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Peyton Casper
Peyton Casper

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7 Days of Bootstraps: Day 2

On Monday, August 9th I started a challenge for myself to bootstrap a business from the group up during my 7 day vacation. I'll be documenting what I learned and the challenges that I faced on day 2. The start of my journey with the Remarkable Sidekick is here.

Lesson of the Day

Today was filled with a ton of technical work. The largest learning I made today was around how Electron works compared to a typical React application. I was running into a really odd issue on Monday where Event Listeners and components were not unmounting correctly. If bump into this post at a later date with the error message below.

Warning: Can't perform a React state update on an unmounted component.

You're likely adding your loading your React application twice. Typically, a React app requires the bundled JS file to be loaded via a script tag inside of your index.html file. Electron handles this for you automatically and by also including it manually, it causes multiple instances of components to exist and affects how event listeners and mount/unmount actions work.

Early Morning

I spent most of the morning working on understanding how IPC communication works between the NodeJS backend and Javascript based frontend. This is a rather interesting aspect of Electron, in that it contains both a server backend and client-side front-end compiled into a single binary. Where as traditionally, you would leverage a library like axios to communicate with a backend that hosts your client-side JS, Electron actually has a messaging library built in.

However, there are some additional factors around security to keep in mind. When you're just getting started, you're likely to run across examples in which ipcRenderer is imported directly into your front-end application. The problem is that this requires nodeIntegration to be set to true which opens up a security vulnerability, because any NodeJS library can be called via any front-end code.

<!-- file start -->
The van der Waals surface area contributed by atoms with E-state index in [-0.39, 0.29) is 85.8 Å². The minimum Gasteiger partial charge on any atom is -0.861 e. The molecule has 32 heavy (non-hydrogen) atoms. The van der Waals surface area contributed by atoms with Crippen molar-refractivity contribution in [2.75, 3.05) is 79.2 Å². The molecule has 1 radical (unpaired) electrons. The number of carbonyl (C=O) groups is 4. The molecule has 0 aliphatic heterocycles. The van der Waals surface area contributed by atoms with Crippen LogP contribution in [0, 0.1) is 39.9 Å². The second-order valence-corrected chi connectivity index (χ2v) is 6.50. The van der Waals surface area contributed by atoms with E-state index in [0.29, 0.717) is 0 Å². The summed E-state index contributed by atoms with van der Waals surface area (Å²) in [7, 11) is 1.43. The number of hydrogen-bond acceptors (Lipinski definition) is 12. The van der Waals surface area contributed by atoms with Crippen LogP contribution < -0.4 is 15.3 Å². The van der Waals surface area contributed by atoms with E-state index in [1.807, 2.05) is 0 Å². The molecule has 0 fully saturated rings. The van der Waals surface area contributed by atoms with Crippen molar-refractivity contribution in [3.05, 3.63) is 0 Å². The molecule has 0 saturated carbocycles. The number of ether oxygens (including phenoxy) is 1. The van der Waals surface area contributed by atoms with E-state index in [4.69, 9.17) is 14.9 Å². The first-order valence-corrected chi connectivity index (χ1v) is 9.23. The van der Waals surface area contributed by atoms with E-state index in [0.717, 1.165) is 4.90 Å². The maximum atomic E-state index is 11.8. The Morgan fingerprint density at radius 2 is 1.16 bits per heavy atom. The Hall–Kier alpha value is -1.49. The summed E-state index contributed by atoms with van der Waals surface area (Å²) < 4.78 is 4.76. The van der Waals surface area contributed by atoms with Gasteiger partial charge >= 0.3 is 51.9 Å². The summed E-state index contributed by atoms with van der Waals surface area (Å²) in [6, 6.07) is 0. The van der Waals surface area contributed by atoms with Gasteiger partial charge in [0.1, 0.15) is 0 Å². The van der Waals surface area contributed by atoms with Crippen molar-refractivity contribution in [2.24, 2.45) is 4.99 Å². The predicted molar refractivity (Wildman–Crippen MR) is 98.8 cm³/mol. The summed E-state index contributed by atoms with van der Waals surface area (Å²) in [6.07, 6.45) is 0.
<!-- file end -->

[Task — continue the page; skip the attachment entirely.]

To resolve this security hole, Electron utilizes a preload.js file which essentially compiles down these NodeJS functions and attaches them to the window context in the browser.

Mid Day

After building out a skeleton for communication back and forth, I moved onto loading and saving settings for the application. Each OS obviously has a different preferred location for storing local files, and Electron provides a nice helper function for grabbing this directory that is generic to the underlying OS.

const userDataPath = electron.app.getPath('userData');

Once I created simple functions for loading and saving a JSON file from disk, I was then able to wrap up this interaction into a settings module.

Typescript Side Note

Typescript's ability to not only create a union of types but also create new types on the fly is incredibly powerful. In the example below, I get extremely granular type checking on the what type of value a string will support.

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Afternoon

Towards the end of the day, I shifted my focus towards combining the previous concepts together. This involved adding two new message types get_settings and save_settings which allow me to pass settings objects back and forth between the front-end and back-end components. 

I now have access to persistent connection settings and allowed me to build out the UI screenshot that is shown below. This also sets me up nicely to get a running start on the NodeSSH integration which will allow me to start pulling information about the device such as the current lock screen, used disk space and more.

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Progress

It was a heads down day, with some additional skeleton building that I had to do around page navigation and IPC communication. That being said, I'm in a great position to get lockscreen management in place by the end of the day.

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